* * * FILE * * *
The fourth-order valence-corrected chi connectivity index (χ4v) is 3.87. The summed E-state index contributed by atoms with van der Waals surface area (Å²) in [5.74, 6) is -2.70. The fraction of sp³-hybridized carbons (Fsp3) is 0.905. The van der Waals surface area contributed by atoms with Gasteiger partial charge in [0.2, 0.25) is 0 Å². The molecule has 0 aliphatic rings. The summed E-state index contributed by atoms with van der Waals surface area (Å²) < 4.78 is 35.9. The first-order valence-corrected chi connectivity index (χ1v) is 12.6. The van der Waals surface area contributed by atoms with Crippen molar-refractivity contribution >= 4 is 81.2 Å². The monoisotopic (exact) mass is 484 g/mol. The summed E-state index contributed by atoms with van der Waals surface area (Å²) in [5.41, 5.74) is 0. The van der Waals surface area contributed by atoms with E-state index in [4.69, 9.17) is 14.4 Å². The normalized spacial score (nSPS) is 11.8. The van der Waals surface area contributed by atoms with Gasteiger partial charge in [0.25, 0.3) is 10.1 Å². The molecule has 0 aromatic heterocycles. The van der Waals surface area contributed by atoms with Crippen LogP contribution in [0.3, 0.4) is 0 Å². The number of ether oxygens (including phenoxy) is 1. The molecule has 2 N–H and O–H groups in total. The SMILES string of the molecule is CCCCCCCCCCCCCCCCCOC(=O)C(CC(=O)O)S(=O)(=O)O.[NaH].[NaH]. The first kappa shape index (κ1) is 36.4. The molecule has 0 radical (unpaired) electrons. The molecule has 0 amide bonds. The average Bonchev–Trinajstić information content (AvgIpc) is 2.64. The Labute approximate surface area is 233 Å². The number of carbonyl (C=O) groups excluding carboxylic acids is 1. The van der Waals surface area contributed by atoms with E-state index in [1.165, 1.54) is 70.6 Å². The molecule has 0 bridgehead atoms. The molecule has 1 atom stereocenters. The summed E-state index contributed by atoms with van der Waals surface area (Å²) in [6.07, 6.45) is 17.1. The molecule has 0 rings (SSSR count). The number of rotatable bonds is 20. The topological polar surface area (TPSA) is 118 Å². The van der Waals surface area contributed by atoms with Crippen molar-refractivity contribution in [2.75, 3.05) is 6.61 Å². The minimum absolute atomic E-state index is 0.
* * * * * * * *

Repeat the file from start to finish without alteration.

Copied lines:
The fourth-order valence-corrected chi connectivity index (χ4v) is 3.87. The summed E-state index contributed by atoms with van der Waals surface area (Å²) in [5.74, 6) is -2.70. The fraction of sp³-hybridized carbons (Fsp3) is 0.905. The van der Waals surface area contributed by atoms with Gasteiger partial charge in [0.2, 0.25) is 0 Å². The molecule has 0 aliphatic rings. The summed E-state index contributed by atoms with van der Waals surface area (Å²) < 4.78 is 35.9. The first-order valence-corrected chi connectivity index (χ1v) is 12.6. The van der Waals surface area contributed by atoms with Crippen molar-refractivity contribution >= 4 is 81.2 Å². The monoisotopic (exact) mass is 484 g/mol. The summed E-state index contributed by atoms with van der Waals surface area (Å²) in [5.41, 5.74) is 0. The van der Waals surface area contributed by atoms with E-state index in [4.69, 9.17) is 14.4 Å². The normalized spacial score (nSPS) is 11.8. The van der Waals surface area contributed by atoms with Gasteiger partial charge in [0.25, 0.3) is 10.1 Å². The molecule has 0 aromatic heterocycles. The van der Waals surface area contributed by atoms with Crippen LogP contribution in [0.3, 0.4) is 0 Å². The number of ether oxygens (including phenoxy) is 1. The molecule has 2 N–H and O–H groups in total. The SMILES string of the molecule is CCCCCCCCCCCCCCCCCOC(=O)C(CC(=O)O)S(=O)(=O)O.[NaH].[NaH]. The first kappa shape index (κ1) is 36.4. The molecule has 0 radical (unpaired) electrons. The molecule has 0 amide bonds. The average Bonchev–Trinajstić information content (AvgIpc) is 2.64. The Labute approximate surface area is 233 Å². The number of carbonyl (C=O) groups excluding carboxylic acids is 1. The van der Waals surface area contributed by atoms with E-state index in [1.165, 1.54) is 70.6 Å². The molecule has 0 bridgehead atoms. The molecule has 1 atom stereocenters. The summed E-state index contributed by atoms with van der Waals surface area (Å²) in [6.07, 6.45) is 17.1. The molecule has 0 rings (SSSR count). The number of rotatable bonds is 20. The topological polar surface area (TPSA) is 118 Å². The van der Waals surface area contributed by atoms with Crippen molar-refractivity contribution in [2.75, 3.05) is 6.61 Å². The minimum absolute atomic E-state index is 0.